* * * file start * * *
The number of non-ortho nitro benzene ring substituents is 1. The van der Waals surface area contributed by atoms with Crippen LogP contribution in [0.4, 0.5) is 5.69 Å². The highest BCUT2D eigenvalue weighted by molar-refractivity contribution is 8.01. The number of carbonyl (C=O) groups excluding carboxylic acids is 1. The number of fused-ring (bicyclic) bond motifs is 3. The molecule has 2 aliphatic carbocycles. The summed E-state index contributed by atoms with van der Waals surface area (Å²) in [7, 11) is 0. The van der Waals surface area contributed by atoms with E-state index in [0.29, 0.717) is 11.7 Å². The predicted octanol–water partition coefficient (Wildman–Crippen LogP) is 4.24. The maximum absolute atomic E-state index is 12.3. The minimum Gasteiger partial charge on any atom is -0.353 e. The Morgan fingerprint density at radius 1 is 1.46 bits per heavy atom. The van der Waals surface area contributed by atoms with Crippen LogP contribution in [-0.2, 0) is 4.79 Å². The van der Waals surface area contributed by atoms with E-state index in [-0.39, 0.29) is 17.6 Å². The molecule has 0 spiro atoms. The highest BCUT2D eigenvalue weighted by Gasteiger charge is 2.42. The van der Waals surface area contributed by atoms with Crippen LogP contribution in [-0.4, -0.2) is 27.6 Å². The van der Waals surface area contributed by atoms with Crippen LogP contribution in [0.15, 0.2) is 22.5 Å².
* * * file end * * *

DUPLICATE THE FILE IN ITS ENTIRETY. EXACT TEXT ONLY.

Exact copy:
The number of non-ortho nitro benzene ring substituents is 1. The van der Waals surface area contributed by atoms with Crippen LogP contribution in [0.4, 0.5) is 5.69 Å². The highest BCUT2D eigenvalue weighted by molar-refractivity contribution is 8.01. The number of carbonyl (C=O) groups excluding carboxylic acids is 1. The number of fused-ring (bicyclic) bond motifs is 3. The molecule has 2 aliphatic carbocycles. The summed E-state index contributed by atoms with van der Waals surface area (Å²) in [7, 11) is 0. The van der Waals surface area contributed by atoms with E-state index in [0.29, 0.717) is 11.7 Å². The predicted octanol–water partition coefficient (Wildman–Crippen LogP) is 4.24. The maximum absolute atomic E-state index is 12.3. The minimum Gasteiger partial charge on any atom is -0.353 e. The Morgan fingerprint density at radius 1 is 1.46 bits per heavy atom. The van der Waals surface area contributed by atoms with Crippen LogP contribution in [-0.2, 0) is 4.79 Å². The van der Waals surface area contributed by atoms with E-state index in [-0.39, 0.29) is 17.6 Å². The molecule has 0 spiro atoms. The highest BCUT2D eigenvalue weighted by Gasteiger charge is 2.42. The van der Waals surface area contributed by atoms with Crippen LogP contribution in [-0.4, -0.2) is 27.6 Å². The van der Waals surface area contributed by atoms with Crippen LogP contribution in [0.15, 0.2) is 22.5 Å².